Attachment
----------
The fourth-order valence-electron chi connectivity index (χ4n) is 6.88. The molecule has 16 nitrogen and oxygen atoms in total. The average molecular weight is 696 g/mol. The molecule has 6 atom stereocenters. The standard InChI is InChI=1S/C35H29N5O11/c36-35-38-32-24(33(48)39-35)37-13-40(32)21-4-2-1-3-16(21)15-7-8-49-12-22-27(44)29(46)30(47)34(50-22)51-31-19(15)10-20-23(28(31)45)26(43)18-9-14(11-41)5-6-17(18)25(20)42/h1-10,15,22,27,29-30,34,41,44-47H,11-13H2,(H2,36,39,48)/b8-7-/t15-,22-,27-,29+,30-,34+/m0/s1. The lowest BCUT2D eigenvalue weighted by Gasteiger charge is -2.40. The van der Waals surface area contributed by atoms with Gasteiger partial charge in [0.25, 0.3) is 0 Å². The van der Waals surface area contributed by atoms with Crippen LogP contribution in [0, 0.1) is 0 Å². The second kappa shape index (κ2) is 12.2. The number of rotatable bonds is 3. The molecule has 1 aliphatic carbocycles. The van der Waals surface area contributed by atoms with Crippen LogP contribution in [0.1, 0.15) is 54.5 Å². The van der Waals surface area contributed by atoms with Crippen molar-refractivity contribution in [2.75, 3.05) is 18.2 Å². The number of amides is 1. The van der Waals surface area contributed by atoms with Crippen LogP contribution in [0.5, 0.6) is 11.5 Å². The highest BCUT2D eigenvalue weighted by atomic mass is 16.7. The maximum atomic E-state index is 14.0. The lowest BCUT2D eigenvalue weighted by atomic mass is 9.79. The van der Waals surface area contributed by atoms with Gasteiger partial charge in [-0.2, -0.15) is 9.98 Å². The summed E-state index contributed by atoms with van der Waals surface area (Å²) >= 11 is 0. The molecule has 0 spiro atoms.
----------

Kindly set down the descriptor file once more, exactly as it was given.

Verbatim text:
The fourth-order valence-electron chi connectivity index (χ4n) is 6.88. The molecule has 16 nitrogen and oxygen atoms in total. The average molecular weight is 696 g/mol. The molecule has 6 atom stereocenters. The standard InChI is InChI=1S/C35H29N5O11/c36-35-38-32-24(33(48)39-35)37-13-40(32)21-4-2-1-3-16(21)15-7-8-49-12-22-27(44)29(46)30(47)34(50-22)51-31-19(15)10-20-23(28(31)45)26(43)18-9-14(11-41)5-6-17(18)25(20)42/h1-10,15,22,27,29-30,34,41,44-47H,11-13H2,(H2,36,39,48)/b8-7-/t15-,22-,27-,29+,30-,34+/m0/s1. The lowest BCUT2D eigenvalue weighted by Gasteiger charge is -2.40. The van der Waals surface area contributed by atoms with Gasteiger partial charge in [0.25, 0.3) is 0 Å². The van der Waals surface area contributed by atoms with Crippen LogP contribution in [0, 0.1) is 0 Å². The second kappa shape index (κ2) is 12.2. The number of rotatable bonds is 3. The molecule has 1 aliphatic carbocycles. The van der Waals surface area contributed by atoms with Crippen LogP contribution in [0.1, 0.15) is 54.5 Å². The van der Waals surface area contributed by atoms with Crippen molar-refractivity contribution in [2.75, 3.05) is 18.2 Å². The number of amides is 1. The van der Waals surface area contributed by atoms with Crippen LogP contribution in [0.5, 0.6) is 11.5 Å². The highest BCUT2D eigenvalue weighted by atomic mass is 16.7. The maximum atomic E-state index is 14.0. The lowest BCUT2D eigenvalue weighted by atomic mass is 9.79. The van der Waals surface area contributed by atoms with Gasteiger partial charge in [-0.2, -0.15) is 9.98 Å². The summed E-state index contributed by atoms with van der Waals surface area (Å²) >= 11 is 0. The molecule has 0 spiro atoms.